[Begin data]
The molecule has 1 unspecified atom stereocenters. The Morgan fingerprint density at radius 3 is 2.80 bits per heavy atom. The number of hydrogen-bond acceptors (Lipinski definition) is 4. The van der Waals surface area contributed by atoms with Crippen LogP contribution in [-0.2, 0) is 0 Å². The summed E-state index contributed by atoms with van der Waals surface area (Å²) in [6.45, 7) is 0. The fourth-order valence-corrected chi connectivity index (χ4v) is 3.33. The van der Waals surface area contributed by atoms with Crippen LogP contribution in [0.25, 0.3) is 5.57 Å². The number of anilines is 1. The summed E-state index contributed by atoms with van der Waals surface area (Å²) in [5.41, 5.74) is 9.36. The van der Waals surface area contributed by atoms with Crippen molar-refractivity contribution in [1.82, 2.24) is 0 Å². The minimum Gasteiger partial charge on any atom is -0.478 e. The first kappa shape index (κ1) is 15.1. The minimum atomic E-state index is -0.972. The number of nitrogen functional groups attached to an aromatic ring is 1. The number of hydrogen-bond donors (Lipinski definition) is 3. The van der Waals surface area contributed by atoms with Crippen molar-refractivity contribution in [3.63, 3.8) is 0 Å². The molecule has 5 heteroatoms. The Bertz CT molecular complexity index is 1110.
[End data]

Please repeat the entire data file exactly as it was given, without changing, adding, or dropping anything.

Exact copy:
The molecule has 1 unspecified atom stereocenters. The Morgan fingerprint density at radius 3 is 2.80 bits per heavy atom. The number of hydrogen-bond acceptors (Lipinski definition) is 4. The van der Waals surface area contributed by atoms with Crippen LogP contribution in [-0.2, 0) is 0 Å². The summed E-state index contributed by atoms with van der Waals surface area (Å²) in [6.45, 7) is 0. The fourth-order valence-corrected chi connectivity index (χ4v) is 3.33. The van der Waals surface area contributed by atoms with Crippen LogP contribution in [0.25, 0.3) is 5.57 Å². The number of anilines is 1. The summed E-state index contributed by atoms with van der Waals surface area (Å²) in [5.41, 5.74) is 9.36. The van der Waals surface area contributed by atoms with Crippen molar-refractivity contribution in [1.82, 2.24) is 0 Å². The minimum Gasteiger partial charge on any atom is -0.478 e. The first kappa shape index (κ1) is 15.1. The minimum atomic E-state index is -0.972. The number of nitrogen functional groups attached to an aromatic ring is 1. The number of hydrogen-bond donors (Lipinski definition) is 3. The van der Waals surface area contributed by atoms with Crippen molar-refractivity contribution in [3.63, 3.8) is 0 Å². The molecule has 5 heteroatoms. The Bertz CT molecular complexity index is 1110.